A number of families I treat who have children with cow’s milk allergy have concerns about the safety of using soy-based formula or soy milk (per age appropriateness) as a substitute. These concerns have to do with the fact that estrogen is one of the primary female sex hormones and soy contains isoflavones, which, as phytoestrogens, are chemically similar to estrogens. Two major types of isoflavones, genistein and daidzein, can act like estrogen does in the body, but at much less potency than estrogen, itself. The concern with the safety of soy is the possibility that the isoflavones may have enough potency to have actual, relevant, biological effects. There has been a lot of research about these possible biological effects upon child development.
A large part of the basis for concern about the exposure of infants to soy isoflavones is related to the large dose, per body weight, that infants receive from soy formula. This was highlighted in a manuscript that was published in 1997 in the Lancet:
“The daily exposure of infants to isoflavones in soy infant-formulas is 6-11 fold higher on a bodyweight basis than the dose that has hormonal effects in adults consuming soy foods. Circulating concentrations of isoflavones in the seven infants fed soy-based formula were 13000-22000 times higher than plasma oestradiol concentrations in early life, and may be sufficient to exert biological effects, whereas the contribution of isoflavones from breast-milk and cow-milk is negligible.”
These findings were later supported with a similar report in 2009. However, the high levels of soy isoflavones in the circulation of infants does not necessarily mean that these phytoestrogens are having a biological effect.
One group measured, by ultrasound, the reproductive organs of 4 month-old infants fed soy formula compared to those who were fed breast milk and milk-based formula. There were roughly 40 infants in each arm of the study. The authors found no diet-related differences in reproductive organ size between the three groups and no specific effect, overall, of soy-based formula. Interestingly, however, there was some evidence that ovarian development may be advanced in cow’s milk-based formula-fed infants and that, compared with breast-fed infants, testicular development may be slower in infants fed either type of formula.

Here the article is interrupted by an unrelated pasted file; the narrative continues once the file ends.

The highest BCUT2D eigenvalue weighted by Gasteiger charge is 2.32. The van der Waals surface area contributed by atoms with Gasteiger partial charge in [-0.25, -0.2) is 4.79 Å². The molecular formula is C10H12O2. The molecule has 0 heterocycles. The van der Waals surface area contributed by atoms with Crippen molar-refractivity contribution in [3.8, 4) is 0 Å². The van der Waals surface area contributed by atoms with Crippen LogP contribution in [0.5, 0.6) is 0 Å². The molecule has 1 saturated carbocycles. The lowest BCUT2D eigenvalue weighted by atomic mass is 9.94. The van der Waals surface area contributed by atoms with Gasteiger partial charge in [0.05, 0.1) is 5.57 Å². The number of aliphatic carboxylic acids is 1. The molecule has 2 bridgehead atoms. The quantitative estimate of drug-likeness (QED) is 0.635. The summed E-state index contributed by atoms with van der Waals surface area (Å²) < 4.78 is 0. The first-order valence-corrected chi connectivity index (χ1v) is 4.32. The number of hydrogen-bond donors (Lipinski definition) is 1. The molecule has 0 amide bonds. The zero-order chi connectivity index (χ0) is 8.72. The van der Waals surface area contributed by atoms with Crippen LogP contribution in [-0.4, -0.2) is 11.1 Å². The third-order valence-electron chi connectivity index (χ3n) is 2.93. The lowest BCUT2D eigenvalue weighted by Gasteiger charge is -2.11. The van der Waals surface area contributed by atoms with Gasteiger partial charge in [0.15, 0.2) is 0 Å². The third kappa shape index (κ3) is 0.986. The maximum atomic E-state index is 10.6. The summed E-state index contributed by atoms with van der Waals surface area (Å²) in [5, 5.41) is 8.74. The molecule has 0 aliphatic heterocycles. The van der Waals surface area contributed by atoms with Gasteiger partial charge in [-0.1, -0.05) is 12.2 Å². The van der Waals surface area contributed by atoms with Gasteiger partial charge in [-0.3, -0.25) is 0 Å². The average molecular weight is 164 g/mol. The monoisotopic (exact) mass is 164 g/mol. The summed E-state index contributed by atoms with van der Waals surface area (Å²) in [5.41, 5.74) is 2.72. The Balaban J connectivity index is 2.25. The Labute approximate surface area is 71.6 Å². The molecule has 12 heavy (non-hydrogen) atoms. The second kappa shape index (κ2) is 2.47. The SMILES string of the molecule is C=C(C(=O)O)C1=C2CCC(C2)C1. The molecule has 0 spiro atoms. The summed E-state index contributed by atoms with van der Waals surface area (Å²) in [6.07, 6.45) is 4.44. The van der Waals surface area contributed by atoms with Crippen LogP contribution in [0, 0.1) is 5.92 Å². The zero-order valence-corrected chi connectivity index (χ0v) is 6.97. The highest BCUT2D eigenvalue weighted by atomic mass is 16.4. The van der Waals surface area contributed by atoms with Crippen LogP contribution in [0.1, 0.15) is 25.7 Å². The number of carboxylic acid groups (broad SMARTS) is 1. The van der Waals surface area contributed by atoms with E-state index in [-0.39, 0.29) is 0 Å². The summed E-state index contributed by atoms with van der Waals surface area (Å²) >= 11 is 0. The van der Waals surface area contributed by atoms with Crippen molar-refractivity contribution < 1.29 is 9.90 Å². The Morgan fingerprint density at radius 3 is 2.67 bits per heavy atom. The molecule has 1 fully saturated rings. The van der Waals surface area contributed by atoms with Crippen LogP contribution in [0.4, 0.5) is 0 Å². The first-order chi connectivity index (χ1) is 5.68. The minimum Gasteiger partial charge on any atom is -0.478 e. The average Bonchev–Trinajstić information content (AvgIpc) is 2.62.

Another very recent study reported on age of menarche in a cross-sectional study of 339 girls age 12-18, who had a wide range of intake of soy. These researchers used a web-based dietary questionnaire and a physical development tool. They found that soy intake was not associated with age of menarche in these girls.
An expert panel (the NTP-CERHR expert panel) published a report in 2011 about the potential toxicity of soy to children:
“Soy infant formula was selected for National Toxicology Program (NTP) evaluation because of (1) the availability of large number of developmental toxicity studies in laboratory animals exposed to the isoflavones found in soy infant formula (namely, genistein) or other soy products, as well as few studies on human infants fed soy infant formula, (2) the availability of information on exposures in infants fed soy infant formula, and (3) public concern for effects on infant or child development.”
This expert panel concluded that there was minimal concern for adverse developmental effects in infants fed soy infant formula.
“This conclusion was based on information about soy infant formula provided in the expert panel report, public comments received during the course of the expert panel evaluation, additional scientific information made available since the expert panel meeting, and peer reviewer critiques of the draft NTP.”
So, based on a recent expert review and additional recent research, there does not appear to be a meaningful effect of soy isoflavones upon the development of infants and children. Numerous expert recommendations, including those of the American Academy of Pediatrics, support breast feeding as much as possible for infants. However, there are many situations in which breast feeding is not possible or practical. In these situations, for infants with cow’s milk allergy (but not soy allergy), soy formula is a reasonable alternative with no evidence for risk of hormonal effects. Likewise, for children who must rely on soy milk, or for children who consume a great deal of soy for any other reason, there is no basis for concern for adverse hormonal effects.